It will take a lot of hard work and a lot of money to transform a barracks built 175 years ago into a living, breathing working Community for Peace. Credit facilities for £50,000 came from Guinness Mahan, merchant bankers, and the gratuitous services of architects Robinson, Keefe and Devane were accepted.
A non-profit contract was made with builders John Sisk, who are doing all the skilled work necessary on the project. Seven weeks voluntary labour on the site was provided by 50 young people from 12 countries in July and August. This was done in two work camps organised by Voluntary Service International and Ecumenical Youth Service.
The students have cleared and terraced one side of the steeply sloping gardens which was completely overgrown with bushes and brambles. Banks of earth which had built up around the base of the building have been dug out and moved to a lower part of the grounds where the level needs to be built up to at least 6ft. in order to lay a football pitch.
Work started last March during peace week when the late President Childers planted the first tree. It is hoped that the Reconciliation Centre will be taking in its first group of people at Christmas when phase One of the project will be cornpleted.
Phase One is the provision of good accommodation for 30 people, plus kitchen, dining and relaxing rooms which will be open for use by non-resident groups. Phase Two will provide another 30 sleeping units plus offices and meeting rooms. Next summer it is hoped that 150 extra young people will he camping in the grounds.
Money for Peace is a problem. In America where Fr Curran went to try to raise funds he was told by one group: "If it was money for guns, father, I could get you plenty but a peace centre, father, 1 don't know." There's not much coming in from the people in Ireland, either. Partly because not much is known about the centre by the people; but also, in the past it was rumoured that Money collected for peaceful purposes had found its way into weap_on-buying. These difficulties are being overcome but for Fr Curran who sees each day in terms of the number of people killed, progress is heartbreakingly slow.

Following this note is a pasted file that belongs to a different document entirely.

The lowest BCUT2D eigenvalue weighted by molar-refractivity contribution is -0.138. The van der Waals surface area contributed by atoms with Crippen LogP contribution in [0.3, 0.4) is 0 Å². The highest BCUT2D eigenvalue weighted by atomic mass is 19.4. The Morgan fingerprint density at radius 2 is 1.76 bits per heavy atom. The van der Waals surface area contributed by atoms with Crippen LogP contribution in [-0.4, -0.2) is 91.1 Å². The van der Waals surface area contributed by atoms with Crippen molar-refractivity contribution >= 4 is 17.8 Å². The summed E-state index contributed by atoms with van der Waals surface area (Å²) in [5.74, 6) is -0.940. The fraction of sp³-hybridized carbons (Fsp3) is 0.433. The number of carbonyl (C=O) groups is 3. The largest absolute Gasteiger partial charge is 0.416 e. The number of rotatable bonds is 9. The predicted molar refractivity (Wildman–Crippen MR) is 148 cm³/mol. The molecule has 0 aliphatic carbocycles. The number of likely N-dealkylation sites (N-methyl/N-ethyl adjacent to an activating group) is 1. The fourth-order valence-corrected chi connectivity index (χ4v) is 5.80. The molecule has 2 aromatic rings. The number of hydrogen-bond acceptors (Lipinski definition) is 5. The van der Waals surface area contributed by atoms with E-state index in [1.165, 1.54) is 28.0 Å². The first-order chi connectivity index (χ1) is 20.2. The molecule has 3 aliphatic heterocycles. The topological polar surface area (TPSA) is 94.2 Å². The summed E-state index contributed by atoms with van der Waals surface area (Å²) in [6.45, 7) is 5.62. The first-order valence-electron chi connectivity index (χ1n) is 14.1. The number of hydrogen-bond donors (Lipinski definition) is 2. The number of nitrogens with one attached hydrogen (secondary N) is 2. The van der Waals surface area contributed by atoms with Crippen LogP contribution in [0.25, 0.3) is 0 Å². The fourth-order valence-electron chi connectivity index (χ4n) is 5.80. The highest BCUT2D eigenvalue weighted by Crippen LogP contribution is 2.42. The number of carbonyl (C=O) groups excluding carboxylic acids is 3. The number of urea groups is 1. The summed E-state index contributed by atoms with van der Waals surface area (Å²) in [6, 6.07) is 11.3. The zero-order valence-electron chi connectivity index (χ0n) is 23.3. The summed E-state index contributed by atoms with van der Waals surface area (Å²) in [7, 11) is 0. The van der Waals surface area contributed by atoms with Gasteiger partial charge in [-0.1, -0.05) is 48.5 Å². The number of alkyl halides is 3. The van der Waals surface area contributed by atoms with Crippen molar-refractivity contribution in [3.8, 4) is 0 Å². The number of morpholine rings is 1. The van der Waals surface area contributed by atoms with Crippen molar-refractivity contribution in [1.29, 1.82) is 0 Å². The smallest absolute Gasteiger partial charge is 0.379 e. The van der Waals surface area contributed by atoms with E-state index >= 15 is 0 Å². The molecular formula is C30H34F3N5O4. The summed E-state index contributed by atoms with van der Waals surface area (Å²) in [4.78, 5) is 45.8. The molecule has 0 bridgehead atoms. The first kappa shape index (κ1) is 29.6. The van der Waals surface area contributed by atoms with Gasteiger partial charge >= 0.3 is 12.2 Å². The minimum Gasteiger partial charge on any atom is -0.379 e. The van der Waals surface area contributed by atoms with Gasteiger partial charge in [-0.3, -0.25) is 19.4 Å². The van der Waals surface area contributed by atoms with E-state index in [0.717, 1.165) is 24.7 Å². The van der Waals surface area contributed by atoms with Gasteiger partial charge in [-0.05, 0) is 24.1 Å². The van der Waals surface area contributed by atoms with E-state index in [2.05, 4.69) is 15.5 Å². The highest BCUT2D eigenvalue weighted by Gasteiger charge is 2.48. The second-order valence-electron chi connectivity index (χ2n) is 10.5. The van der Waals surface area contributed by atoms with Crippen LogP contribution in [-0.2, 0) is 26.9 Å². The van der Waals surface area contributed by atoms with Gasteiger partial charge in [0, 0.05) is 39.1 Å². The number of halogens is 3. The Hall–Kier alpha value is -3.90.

To get to the centre you take the Glencree Road from Rathfarnham where you climb higher and higher into the mountains and the hubbub of Dublin falls away behind you. Up and up you climb, then the road runs straight ahead. There are no houses or people — just a desolate deserted place with the brooding purple brown mountains and the boglands around you. The clouds are heavy and lumber across the sky, pushed forward by the piercing cold, gusting wind.
The road dips imperceptibly and you take a sharp left turn where you drop quickly to the tree-laden, autumn-coloured, valley, warmed by the late sun. As you approach, and while you are in the centre at Glencree, hope, peace, and love seem to reach out towards you, shutting out completely all strife, all politics and every hesitation. All the "but ifs" that keep us from positive constructive action. Here is hope and the place where we can all try again. This time, everyone is involved, everyone can add their small handful of time, or of money or of work and each small handful will be built into the fabric of life at Glencree To promote reconciliation and peace education both in Ireland and on the international level the Centre plans; 1). To be a meeting place for people from diverse backgrounds and traditions. 2). To provide rest facilities for people living in conflict situations.
3). To initiate research into and develop education programmes about the causes of conflict and ways of resolving it.
4). To provide training programmes for community leaders working in conflict situations.
5). To, present audio-visual exhibitions dealing with the key social problems which have led to conflict in Ireland, showing Third World and international parallels. 6). To be an international conflict studies centre organising a winter and/or summer semester for overseas postgraduate students of conflict studies.
7). To foster and support reconciliation work throughout the country by providing a living example of it at the Centre.